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Black Phantom- 1955?- Fair condition- What is it worth?

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furyus

Finally riding a big boys bike
No one asked but I’ll chime in. If I scored a bike in that condition I’d preserve it rather that ”clean it up” or restore it. Wash the dirt off of it, get it mechanically sound and arrest the rust with some light oil. Just arrest it, not remove it. I love survivors; they have a story. That story is lost with over-cleaning or restoring.
 

Nashman

Cruisin' on my Bluebird
No one asked but I’ll chime in. If I scored a bike in that condition I’d preserve it rather that ”clean it up” or restore it. Wash the dirt off of it, get it mechanically sound and arrest the rust with some light oil. Just arrest it, not remove it. I love survivors; they have a story. That story is lost with over-cleaning or restoring.
Hi, I get that opinion, respect it, and it seems over the last decade or so "patina" has become a more appreciated state of a vintage anything. That's good. It's true with many things that if you alter original wear or aging, you are in fact reducing the value and charm of said item. For that matter, "barn find and patina" are the buzz words of the decade. Over used in my opinion as lots of the terms are used inaccurate. A barn is a barn, and patina is from use or shelf/storage age. Not a shed or dumping salt on a repro sign. People have been watching the barns in AP too much.

I grimace at over-restored anything, but it happens and I've been guilty over the years, usually not on purpose. The quality of paint and plating sometimes surpasses the original finish. It happens. It's uncommon to tell a painter to be a bit sloppy or a plater, pin striper to cut a few steps or close one eye on your project. "Drink a 12 of bud before you spray paint my car, or do it Monday morning or just before you quit on Friday?" Hmnn.........

If something has been neglected and deteriorated based on being stored in poor unnatural conditions ( outside/damp/wet basement/ salt or chemicals) and the item can be "brought back" with a little detailing, personally I support that. It is a matter of choice and taste though. That bike looks like it has been neglected, not abused. There is a big difference. If that bike was owned and maintained and stored properly all these years, it would probably shine like new still. Take Bobby U's example he just sold on the Cabe. Survivors are wonderful. It's the state they have survived and how is the question. Lots of us "old school" guys are used to cleaning up the "patina" with some good old "elbow grease". To each their own. Personally, I'd buff the bike from stem to stern and bring back the natural beauty.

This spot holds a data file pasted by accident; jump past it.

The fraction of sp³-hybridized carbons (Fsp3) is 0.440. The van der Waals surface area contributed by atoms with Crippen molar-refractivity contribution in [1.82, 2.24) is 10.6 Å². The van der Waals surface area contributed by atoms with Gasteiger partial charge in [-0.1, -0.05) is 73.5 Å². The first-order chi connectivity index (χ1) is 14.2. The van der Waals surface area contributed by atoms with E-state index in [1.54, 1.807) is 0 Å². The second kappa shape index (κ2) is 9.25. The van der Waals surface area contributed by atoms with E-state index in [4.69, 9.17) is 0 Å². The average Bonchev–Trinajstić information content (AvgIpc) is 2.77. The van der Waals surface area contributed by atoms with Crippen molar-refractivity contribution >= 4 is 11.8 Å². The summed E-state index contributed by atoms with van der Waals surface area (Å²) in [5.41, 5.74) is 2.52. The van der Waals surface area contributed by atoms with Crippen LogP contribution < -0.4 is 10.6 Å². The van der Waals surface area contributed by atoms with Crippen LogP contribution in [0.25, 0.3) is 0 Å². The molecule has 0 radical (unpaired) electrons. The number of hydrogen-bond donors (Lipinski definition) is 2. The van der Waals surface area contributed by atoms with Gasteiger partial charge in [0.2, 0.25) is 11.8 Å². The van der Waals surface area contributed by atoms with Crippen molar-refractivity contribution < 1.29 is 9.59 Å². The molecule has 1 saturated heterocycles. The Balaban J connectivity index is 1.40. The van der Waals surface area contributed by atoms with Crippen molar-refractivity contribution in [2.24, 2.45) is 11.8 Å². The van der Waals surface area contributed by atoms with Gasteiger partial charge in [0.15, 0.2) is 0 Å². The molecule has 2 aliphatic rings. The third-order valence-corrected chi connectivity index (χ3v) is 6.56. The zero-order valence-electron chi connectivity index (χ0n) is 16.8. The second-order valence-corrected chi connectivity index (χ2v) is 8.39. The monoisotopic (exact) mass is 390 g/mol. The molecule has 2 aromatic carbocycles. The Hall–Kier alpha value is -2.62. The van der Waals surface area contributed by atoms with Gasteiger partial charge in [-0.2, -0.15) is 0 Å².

phantom

Cruisin' on my Bluebird
Hi, I get that opinion, respect it, and it seems over the last decade or so "patina" has become a more appreciated state of a vintage anything. That's good. It's true with many things that if you alter original wear or aging, you are in fact reducing the value and charm of said item. For that matter, "barn find and patina" are the buzz words of the decade. Over used in my opinion as lots of the terms are used inaccurate. A barn is a barn, and patina is from use or shelf/storage age. Not a shed or dumping salt on a repro sign. People have been watching the barns in AP too much.

I grimace at over-restored anything, but it happens and I've been guilty over the years, usually not on purpose. The quality of paint and plating sometimes surpasses the original finish. It happens. It's uncommon to tell a painter to be a bit sloppy or a plater, pin striper to cut a few steps or close one eye on your project. "Drink a 12 of bud before you spray paint my car, or do it Monday morning or just before you quit on Friday?" Hmnn.........

If something has been neglected and deteriorated based on being stored in poor unnatural conditions ( outside/damp/wet basement/ salt or chemicals) and the item can be "brought back" with a little detailing, personally I support that. It is a matter of choice and taste though. That bike looks like it has been neglected, not abused. There is a big difference. If that bike was owned and maintained and stored properly all these years, it would probably shine like new still. Take Bobby U's example he just sold on the Cabe. Survivors are wonderful. It's the state they have survived and how is the question. Lots of us "old school" guys are used to cleaning up the "patina" with some good old "elbow grease". To each their own. Personally, I'd buff the bike from stem to stern and bring back the natural beauty.

I get what you are saying. I appreciate aged patina and originality. What I don't get is pictures of a bike with mud, dirt a little surface rust and it's been that way in their possession for months or years in that condition. Bikes can be original and clean at the same time. Removing dirt and grime is not hurting originality.
 
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